Those bills were: H.Res. 190: Condemning the April 15, 2013, ...; H.R. 776: Security in Bonding Act of ...; H.R. 2751: Commonsense Construction Contracting Act of ...

Compare to all New York Delegation (56th percentile); House Sophomores (76th percentile); House Republicans (78th percentile); Safe House Seats (74th percentile); All Representatives (75th percentile).


 

Bills Out of Committee

Most bills and resolutions languish in committee without any action. Hanna introduced 0 bills in 2013 that got past committee and to the floor for consideration.

Compare to all New York Delegation (0th percentile); House Sophomores (0th percentile); House Republicans (0th percentile); Safe House Seats (0th percentile); All Representatives (0th percentile).


 

Working with the Senate

The House and Senate often work on the same issue simultaneously by introducing companion bills in each chamber. 0 of Hanna’s bills and resolutions had a companion bill in the Senate. Working with a sponsor in the other chamber makes a bill more likely to be passed by both the House and Senate.

Compare to all New York Delegation (0th percentile); House Sophomores (0th percentile); House Republicans (0th percentile); Safe House Seats (0th percentile); All Representatives (0th percentile).

Companion bills are those that are identified as “identical” by Congress’s Congressional Research Service.


 

Committee Positions

Hanna held a leadership position on 0 committees and 1 subcommittee, as either a chair (majority party) or ranking member (minority party), at the end of the session. View Hanna’s Profile »

Compare to all New York Delegation (30th percentile); House Sophomores (60th percentile); House Republicans (50th percentile); Safe House Seats (46th percentile); All Representatives (47th percentile).


 

Cosponsors

Hanna’s bills and resolutions had 170 cosponsors in 2013. Securing cosponsors is an important part of getting support for a bill, although having more cosponsors does not always mean a bill will get a vote. View Bills »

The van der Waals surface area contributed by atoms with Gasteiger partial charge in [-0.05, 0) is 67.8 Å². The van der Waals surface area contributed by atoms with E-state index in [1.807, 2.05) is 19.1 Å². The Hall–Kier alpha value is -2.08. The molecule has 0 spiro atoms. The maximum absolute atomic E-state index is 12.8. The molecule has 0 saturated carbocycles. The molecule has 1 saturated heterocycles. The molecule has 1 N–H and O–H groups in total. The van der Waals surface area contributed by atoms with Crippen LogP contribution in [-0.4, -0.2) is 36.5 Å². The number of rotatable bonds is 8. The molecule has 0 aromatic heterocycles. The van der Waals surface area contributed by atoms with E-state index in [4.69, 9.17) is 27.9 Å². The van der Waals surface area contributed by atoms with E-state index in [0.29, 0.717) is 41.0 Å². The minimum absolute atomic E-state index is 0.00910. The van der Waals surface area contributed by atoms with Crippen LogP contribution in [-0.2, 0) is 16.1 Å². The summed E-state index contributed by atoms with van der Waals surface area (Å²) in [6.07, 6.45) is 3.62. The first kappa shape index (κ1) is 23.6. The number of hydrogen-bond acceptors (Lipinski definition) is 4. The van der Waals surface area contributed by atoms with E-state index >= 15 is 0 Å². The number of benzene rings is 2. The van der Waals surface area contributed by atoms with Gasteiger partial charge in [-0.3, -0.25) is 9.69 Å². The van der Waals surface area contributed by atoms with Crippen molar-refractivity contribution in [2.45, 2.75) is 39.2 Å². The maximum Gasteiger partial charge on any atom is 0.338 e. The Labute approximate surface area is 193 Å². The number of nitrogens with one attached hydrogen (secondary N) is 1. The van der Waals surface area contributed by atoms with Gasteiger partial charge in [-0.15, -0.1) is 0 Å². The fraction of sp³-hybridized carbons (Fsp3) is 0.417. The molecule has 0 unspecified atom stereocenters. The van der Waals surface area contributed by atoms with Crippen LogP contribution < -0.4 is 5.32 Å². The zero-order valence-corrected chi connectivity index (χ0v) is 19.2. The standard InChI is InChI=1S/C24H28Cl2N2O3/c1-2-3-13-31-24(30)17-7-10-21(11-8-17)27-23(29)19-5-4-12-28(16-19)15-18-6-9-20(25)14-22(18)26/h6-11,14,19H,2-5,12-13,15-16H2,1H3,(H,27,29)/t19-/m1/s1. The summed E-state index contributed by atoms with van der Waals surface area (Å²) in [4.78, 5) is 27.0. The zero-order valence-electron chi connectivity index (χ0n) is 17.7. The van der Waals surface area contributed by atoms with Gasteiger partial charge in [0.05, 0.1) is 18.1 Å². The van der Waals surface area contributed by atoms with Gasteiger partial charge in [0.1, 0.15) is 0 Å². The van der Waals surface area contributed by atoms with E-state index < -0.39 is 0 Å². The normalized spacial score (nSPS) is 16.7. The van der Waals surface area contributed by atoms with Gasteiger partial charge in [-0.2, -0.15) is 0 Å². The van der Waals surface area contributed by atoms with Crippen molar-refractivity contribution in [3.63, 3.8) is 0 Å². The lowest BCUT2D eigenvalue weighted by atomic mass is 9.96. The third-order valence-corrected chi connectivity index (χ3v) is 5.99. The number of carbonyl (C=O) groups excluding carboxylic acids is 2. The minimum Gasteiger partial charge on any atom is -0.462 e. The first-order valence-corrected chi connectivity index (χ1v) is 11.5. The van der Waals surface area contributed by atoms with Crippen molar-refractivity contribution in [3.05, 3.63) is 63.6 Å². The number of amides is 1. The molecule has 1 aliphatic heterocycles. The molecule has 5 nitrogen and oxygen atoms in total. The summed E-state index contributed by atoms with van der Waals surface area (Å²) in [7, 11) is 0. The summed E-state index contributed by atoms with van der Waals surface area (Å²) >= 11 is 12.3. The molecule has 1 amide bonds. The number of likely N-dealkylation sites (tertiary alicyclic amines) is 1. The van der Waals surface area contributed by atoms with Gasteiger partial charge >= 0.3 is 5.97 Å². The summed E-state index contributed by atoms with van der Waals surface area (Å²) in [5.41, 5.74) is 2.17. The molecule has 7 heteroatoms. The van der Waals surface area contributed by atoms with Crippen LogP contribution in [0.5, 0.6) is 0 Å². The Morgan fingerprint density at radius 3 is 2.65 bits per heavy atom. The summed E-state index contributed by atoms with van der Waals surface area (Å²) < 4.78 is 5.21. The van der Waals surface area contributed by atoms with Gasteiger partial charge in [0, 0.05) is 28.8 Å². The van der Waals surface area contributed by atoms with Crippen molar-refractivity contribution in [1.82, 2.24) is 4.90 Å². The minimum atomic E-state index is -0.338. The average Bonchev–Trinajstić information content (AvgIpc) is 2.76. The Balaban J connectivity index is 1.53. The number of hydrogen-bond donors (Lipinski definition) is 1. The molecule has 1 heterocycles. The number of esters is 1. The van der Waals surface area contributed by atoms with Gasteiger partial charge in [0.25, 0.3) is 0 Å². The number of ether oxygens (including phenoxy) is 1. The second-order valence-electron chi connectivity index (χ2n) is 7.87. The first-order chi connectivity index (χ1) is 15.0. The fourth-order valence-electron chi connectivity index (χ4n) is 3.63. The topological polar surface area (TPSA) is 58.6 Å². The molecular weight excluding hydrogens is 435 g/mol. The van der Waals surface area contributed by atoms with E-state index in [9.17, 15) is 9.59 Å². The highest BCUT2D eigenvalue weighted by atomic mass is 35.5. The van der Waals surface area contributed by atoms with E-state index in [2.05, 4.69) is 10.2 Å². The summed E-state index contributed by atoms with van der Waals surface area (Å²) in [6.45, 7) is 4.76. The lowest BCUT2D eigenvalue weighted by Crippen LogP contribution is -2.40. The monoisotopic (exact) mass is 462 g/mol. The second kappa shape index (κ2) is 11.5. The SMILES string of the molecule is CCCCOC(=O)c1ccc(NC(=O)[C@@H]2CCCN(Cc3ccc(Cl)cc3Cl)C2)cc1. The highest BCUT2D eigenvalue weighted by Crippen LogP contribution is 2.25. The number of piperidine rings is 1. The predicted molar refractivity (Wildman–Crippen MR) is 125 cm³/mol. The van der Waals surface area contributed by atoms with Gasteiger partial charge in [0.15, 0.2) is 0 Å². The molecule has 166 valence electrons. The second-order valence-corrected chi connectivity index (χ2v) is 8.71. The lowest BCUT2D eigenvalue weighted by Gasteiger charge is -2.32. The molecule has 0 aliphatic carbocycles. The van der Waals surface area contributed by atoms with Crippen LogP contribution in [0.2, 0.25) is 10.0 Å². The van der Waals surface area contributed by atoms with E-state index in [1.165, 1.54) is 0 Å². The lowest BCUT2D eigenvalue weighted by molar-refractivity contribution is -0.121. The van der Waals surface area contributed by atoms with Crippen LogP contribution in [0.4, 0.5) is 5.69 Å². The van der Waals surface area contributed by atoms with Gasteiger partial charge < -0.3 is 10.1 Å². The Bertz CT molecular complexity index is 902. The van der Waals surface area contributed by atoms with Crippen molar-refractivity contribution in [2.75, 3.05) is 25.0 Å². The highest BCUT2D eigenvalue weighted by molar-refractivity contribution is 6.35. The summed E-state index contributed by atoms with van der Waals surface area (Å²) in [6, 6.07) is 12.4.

Compare to all New York Delegation (48th percentile); House Sophomores (69th percentile); House Republicans (63rd percentile); Safe House Seats (66th percentile); All Representatives (67th percentile).


 

Government Transparency

GovTrack looked at whether Hanna supported any of 12 government transparency, accountability, and effectiveness bills in the House that we identified in this session. We gave Hanna 0 points, based on one point for cosponsoring and three points for sponsoring any of these bills.

Compare to all New York Delegation (0th percentile); House Sophomores (0th percentile); House Republicans (0th percentile); Safe House Seats (0th percentile); All Representatives (0th percentile).


Additional Notes

The Speaker’s Votes: Missed votes are not computed for the Speaker of the House. According to current House rules, the Speaker of the House is not required to vote in “ordinary legislative proceedings.” In practice this means the Speaker of the House rarely votes but is not considered absent.

Leadership/Ideology: The leadership and ideology scores are not displayed for Members of Congress who introduced fewer than 10 bills, or, for ideology, for Members of Congress that have a low leadership score, as there is usually not enough data in these cases to compute reliable leadership and ideology statistics.

Missing Bills: We exclude bills from some statistics where the sponsor’s original intent is not in the final bill because the bill’s text was replaced in whole with unrelated provisions (i.e. it became a vehicle for passage of unrelated provisions).

Ranking Members (RkMembs): The chair of a committee is always selected from the political party that holds the most seats in the chamber, called the “majority party”. The “ranking member” (sometimes “RkMembs”) is the title given to the senior-most member of the committee not in the majority party.

Freshmen/Sophomores: Freshmen and sophomores are Members of Congress whose first term (in the same chamber at the end of 2013) was the 113th Congress (freshmen) or 112th (sophomores). Members of Congress who took office within the last few months of a Congress are considered freshmen in the next Congress as well.